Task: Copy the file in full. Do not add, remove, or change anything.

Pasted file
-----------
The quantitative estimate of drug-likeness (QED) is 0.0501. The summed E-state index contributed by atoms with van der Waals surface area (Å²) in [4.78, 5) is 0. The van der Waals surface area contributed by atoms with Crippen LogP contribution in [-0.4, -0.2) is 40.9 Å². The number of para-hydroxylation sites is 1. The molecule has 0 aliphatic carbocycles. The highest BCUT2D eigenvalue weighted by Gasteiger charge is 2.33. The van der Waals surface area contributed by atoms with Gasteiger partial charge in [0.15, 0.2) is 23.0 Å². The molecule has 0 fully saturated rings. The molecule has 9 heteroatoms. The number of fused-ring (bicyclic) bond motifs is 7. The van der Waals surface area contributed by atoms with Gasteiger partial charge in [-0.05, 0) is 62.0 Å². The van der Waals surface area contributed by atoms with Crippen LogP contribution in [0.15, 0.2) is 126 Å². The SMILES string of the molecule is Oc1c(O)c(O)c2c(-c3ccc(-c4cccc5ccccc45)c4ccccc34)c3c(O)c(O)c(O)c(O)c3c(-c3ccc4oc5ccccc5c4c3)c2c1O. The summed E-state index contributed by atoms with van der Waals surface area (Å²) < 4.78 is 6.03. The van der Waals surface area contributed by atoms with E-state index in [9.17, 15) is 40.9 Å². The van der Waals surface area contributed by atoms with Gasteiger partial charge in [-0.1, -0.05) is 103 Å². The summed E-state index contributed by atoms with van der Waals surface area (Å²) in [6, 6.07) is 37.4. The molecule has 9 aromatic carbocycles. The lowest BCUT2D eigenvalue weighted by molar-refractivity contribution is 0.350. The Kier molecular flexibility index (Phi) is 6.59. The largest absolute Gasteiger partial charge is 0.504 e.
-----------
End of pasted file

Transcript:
The quantitative estimate of drug-likeness (QED) is 0.0501. The summed E-state index contributed by atoms with van der Waals surface area (Å²) in [4.78, 5) is 0. The van der Waals surface area contributed by atoms with Crippen LogP contribution in [-0.4, -0.2) is 40.9 Å². The number of para-hydroxylation sites is 1. The molecule has 0 aliphatic carbocycles. The highest BCUT2D eigenvalue weighted by Gasteiger charge is 2.33. The van der Waals surface area contributed by atoms with Gasteiger partial charge in [0.15, 0.2) is 23.0 Å². The molecule has 0 fully saturated rings. The molecule has 9 heteroatoms. The number of fused-ring (bicyclic) bond motifs is 7. The van der Waals surface area contributed by atoms with Gasteiger partial charge in [-0.05, 0) is 62.0 Å². The van der Waals surface area contributed by atoms with Crippen LogP contribution in [0.15, 0.2) is 126 Å². The SMILES string of the molecule is Oc1c(O)c(O)c2c(-c3ccc(-c4cccc5ccccc45)c4ccccc34)c3c(O)c(O)c(O)c(O)c3c(-c3ccc4oc5ccccc5c4c3)c2c1O. The summed E-state index contributed by atoms with van der Waals surface area (Å²) < 4.78 is 6.03. The van der Waals surface area contributed by atoms with E-state index in [9.17, 15) is 40.9 Å². The van der Waals surface area contributed by atoms with Gasteiger partial charge in [-0.1, -0.05) is 103 Å². The summed E-state index contributed by atoms with van der Waals surface area (Å²) in [6, 6.07) is 37.4. The molecule has 9 aromatic carbocycles. The lowest BCUT2D eigenvalue weighted by molar-refractivity contribution is 0.350. The Kier molecular flexibility index (Phi) is 6.59. The largest absolute Gasteiger partial charge is 0.504 e.